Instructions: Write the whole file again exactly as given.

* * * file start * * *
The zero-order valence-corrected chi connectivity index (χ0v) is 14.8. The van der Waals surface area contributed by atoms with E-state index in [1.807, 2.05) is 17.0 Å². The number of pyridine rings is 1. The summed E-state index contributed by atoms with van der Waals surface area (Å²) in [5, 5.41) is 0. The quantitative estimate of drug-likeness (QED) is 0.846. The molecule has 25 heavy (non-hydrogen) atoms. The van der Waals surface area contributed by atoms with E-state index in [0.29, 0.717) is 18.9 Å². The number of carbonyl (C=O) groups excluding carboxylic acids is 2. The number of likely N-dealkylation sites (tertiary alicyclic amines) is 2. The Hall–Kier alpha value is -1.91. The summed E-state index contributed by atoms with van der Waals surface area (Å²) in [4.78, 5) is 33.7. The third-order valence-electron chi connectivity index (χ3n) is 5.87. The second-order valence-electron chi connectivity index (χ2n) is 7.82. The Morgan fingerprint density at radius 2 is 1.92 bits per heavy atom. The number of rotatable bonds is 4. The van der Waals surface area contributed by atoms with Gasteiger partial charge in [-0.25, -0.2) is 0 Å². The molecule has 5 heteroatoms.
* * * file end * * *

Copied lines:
The zero-order valence-corrected chi connectivity index (χ0v) is 14.8. The van der Waals surface area contributed by atoms with E-state index in [1.807, 2.05) is 17.0 Å². The number of pyridine rings is 1. The summed E-state index contributed by atoms with van der Waals surface area (Å²) in [5, 5.41) is 0. The quantitative estimate of drug-likeness (QED) is 0.846. The molecule has 25 heavy (non-hydrogen) atoms. The van der Waals surface area contributed by atoms with E-state index in [0.29, 0.717) is 18.9 Å². The number of carbonyl (C=O) groups excluding carboxylic acids is 2. The number of likely N-dealkylation sites (tertiary alicyclic amines) is 2. The Hall–Kier alpha value is -1.91. The summed E-state index contributed by atoms with van der Waals surface area (Å²) in [4.78, 5) is 33.7. The third-order valence-electron chi connectivity index (χ3n) is 5.87. The second-order valence-electron chi connectivity index (χ2n) is 7.82. The Morgan fingerprint density at radius 2 is 1.92 bits per heavy atom. The number of rotatable bonds is 4. The van der Waals surface area contributed by atoms with Gasteiger partial charge in [-0.25, -0.2) is 0 Å². The molecule has 5 heteroatoms.